Hong Kong's embattled leader has attended a ceremony to mark China's National Day after refusing to meet pro-democracy demonstrators.
Protesters have vowed to expand the street demonstrations that have posed the stiffest challenge to Beijing's authority since China took control of the former British colony in 1997.
Hong Kong chief executive Leung Chun-ying took part in the ceremony - marking the anniversary of the founding of communist China in 1949 - as hundreds of protesters behind police barricades called for him to step down, although they fell silent and turned their backs when the ceremony began.
Helicopters flew past carrying the Hong Kong and Chinese flags, with the latter noticeably bigger.
In a speech, Mr Leung made no direct mention of the protesters, who have blocked streets for days across the city to press demands for genuine democratic reforms for Hong Kong's first direct elections in 2017 to choose the city's top leader.
Beijing has restricted the voting reforms, requiring candidates to be screened by a committee of mostly pro-Beijing local elites similar to the one who hand-picked Mr Leung for the job.
"It is definitely better to have universal suffrage than not," Mr Leung said.
"It is definitely better to have the chief executive elected by five million eligible voters than by 1,200 people.
"And it is definitely better to cast your vote at the polling station than to stay home and watch on television the 1,200 members of the Election Committee cast their votes."
As he spoke to a group of dignitaries, pro-democracy politician Leung Kwok-hung shouted for him to step down before he was bundled away by security.
Local councillor Paul Zimmerman held up a yellow umbrella - with umbrellas being used by protesters to deflect police pepper spray, they have become a symbol of the non-violent civil disobedience movement.
A peaceful protest will take place at 5.30pm today at the GPO Dublin to show support and solidarity with demonstrators in Hong Kong.
China took control of Hong Kong under an arrangement that guaranteed its seven million people semi-autonomy, Western-style civil liberties and eventual democratic freedoms that are denied to Chinese living on the communist-ruled mainland.
The territory's first direct elections are set for 2017, but the recent move by the Chinese government saying the special committee will screen the candidates is seen as reneging on a promise that the chief executive will be chosen through "universal suffrage."
Changing that is one of the major demands of the protesters.
Mr Leung's rejection of the student demands dashed hopes for a quick resolution of the five-day stand-off that has blocked city streets and forced some schools and offices to close.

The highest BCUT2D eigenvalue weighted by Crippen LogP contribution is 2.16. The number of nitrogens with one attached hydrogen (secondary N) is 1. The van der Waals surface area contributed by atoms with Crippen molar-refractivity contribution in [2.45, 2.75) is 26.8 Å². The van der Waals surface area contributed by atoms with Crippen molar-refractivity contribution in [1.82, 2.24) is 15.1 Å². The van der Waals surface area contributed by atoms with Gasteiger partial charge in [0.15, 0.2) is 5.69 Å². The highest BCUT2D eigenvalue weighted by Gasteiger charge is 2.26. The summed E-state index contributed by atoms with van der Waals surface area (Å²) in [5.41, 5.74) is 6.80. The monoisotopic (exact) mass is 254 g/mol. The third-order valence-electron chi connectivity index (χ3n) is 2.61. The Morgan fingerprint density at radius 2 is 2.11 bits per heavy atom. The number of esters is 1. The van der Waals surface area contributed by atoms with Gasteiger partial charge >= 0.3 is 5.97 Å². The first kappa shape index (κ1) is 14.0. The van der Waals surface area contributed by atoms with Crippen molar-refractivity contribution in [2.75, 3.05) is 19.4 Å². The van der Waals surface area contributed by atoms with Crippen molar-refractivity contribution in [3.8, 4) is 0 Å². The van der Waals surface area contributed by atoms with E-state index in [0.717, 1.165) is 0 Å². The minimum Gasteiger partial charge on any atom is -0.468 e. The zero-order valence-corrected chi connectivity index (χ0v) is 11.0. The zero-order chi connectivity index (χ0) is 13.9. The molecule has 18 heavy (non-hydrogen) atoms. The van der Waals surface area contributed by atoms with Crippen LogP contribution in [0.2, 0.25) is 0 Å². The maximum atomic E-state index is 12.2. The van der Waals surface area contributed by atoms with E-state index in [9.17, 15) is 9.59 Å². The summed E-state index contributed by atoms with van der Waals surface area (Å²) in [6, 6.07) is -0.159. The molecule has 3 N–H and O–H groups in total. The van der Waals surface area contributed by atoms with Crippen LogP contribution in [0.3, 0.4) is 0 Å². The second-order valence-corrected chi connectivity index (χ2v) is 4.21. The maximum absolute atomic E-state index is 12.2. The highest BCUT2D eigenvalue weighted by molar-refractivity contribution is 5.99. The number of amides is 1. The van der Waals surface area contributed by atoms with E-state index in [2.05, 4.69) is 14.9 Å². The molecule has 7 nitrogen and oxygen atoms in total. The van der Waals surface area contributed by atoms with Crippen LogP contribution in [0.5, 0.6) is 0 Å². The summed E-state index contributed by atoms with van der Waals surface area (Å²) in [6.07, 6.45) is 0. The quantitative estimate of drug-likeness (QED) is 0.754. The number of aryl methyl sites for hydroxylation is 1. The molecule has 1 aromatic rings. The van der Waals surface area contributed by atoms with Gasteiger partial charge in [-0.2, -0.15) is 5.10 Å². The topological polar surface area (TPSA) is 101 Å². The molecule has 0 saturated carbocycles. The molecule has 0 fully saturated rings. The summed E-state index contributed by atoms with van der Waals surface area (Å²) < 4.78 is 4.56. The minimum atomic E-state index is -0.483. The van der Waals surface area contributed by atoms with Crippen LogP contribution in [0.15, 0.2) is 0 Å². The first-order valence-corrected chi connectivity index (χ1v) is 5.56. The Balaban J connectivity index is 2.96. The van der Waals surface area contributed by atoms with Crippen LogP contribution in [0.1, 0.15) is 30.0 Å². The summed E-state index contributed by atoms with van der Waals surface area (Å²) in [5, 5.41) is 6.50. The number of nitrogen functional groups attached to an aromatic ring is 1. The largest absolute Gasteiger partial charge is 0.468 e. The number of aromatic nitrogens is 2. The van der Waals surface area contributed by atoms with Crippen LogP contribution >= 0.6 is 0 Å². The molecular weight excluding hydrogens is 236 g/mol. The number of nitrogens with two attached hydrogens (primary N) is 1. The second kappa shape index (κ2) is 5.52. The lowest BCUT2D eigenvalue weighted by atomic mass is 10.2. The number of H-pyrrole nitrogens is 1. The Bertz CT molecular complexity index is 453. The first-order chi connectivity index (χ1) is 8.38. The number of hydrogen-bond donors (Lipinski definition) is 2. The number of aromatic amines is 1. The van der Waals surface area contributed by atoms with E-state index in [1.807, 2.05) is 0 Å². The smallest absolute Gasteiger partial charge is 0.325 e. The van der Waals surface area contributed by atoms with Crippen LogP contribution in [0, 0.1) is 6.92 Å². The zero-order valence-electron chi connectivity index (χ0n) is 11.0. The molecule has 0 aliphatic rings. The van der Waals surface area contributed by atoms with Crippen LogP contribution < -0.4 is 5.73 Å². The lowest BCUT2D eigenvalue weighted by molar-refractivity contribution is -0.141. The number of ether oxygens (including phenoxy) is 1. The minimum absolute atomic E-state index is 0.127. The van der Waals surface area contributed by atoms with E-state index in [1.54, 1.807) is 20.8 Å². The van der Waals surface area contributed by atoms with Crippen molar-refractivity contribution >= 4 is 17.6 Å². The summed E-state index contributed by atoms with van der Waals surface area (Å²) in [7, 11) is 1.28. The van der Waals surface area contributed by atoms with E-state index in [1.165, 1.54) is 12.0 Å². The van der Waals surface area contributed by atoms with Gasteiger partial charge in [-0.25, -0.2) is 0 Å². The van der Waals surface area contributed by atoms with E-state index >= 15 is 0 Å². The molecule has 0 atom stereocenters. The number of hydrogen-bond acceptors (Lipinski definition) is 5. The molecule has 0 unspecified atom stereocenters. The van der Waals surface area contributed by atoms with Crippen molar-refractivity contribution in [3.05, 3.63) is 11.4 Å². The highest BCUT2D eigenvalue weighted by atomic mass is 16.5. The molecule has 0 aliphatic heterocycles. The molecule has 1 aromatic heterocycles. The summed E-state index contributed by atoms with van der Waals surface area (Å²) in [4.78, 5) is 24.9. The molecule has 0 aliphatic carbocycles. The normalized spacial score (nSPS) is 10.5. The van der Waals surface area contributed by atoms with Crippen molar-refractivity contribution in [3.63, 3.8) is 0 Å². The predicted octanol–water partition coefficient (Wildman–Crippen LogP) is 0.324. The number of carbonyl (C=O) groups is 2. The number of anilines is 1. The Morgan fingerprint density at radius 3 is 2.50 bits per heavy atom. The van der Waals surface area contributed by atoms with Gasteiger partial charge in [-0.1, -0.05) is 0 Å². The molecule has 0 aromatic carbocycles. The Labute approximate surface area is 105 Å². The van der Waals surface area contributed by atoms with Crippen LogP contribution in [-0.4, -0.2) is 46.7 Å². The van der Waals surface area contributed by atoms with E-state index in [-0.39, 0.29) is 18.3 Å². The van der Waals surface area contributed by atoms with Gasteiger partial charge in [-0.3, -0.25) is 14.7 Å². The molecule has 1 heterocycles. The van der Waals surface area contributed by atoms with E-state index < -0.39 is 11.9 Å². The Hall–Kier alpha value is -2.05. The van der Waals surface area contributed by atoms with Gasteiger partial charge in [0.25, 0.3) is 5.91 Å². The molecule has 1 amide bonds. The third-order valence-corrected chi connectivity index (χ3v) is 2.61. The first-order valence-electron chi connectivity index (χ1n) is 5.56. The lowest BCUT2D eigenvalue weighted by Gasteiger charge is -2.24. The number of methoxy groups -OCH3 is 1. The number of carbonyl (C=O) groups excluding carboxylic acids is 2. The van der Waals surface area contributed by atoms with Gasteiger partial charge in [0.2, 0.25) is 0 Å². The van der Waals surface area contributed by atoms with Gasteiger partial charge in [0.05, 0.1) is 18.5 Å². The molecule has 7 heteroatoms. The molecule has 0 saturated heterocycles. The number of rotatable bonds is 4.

Despite the hardening rhetoric from both sides, Tuesday night passed with a festive mood and few police were evident, but the crowds and road blockages are expected to grow sharply as Wednesday and Thursday are public holidays.
"Frankly, if I was a government official, I would not have a clue how to solve this," said Chit Lau, a 35-year-old pilot.
He thought the stalemate would continue until Mr Leung or some other top official resigned, or the army clashed with the people, adding: "This is a test of Hong Kong people's endurance of a peaceful act of requesting democracy, and so far the citizens have demonstrated a united spirit and discipline."
It was not clear what the demonstrators planned to do next. There were no immediate speeches or official statements from the protesters, who chanted "Jiayou! Jiayou!" - "Keep it up!" - while waving their mobile phone torches in the dark.
Earlier on Tuesday, Alex Chow, secretary general of the Hong Kong Federation of Students, the organiser of the university class boycotts that led to the street protests, said the students were considering options if their demands were not met, including widening the protests, pushing for a labour strike and occupying a government building.
Chinese president Xi Jinping, who has taken a hard line against any perceived threat to the Communist Party's hold on power, vowed in a National Day speech to "steadfastly safeguard" Hong Kong's prosperity and stability.
China's government has condemned the student-led protests as illegal, though so far it has not overtly intervened, leaving Hong Kong authorities to handle the crisis.
Over the weekend, police fired tear gas and pepper spray in an attempt to disperse the protesters, but the demonstrations only spread.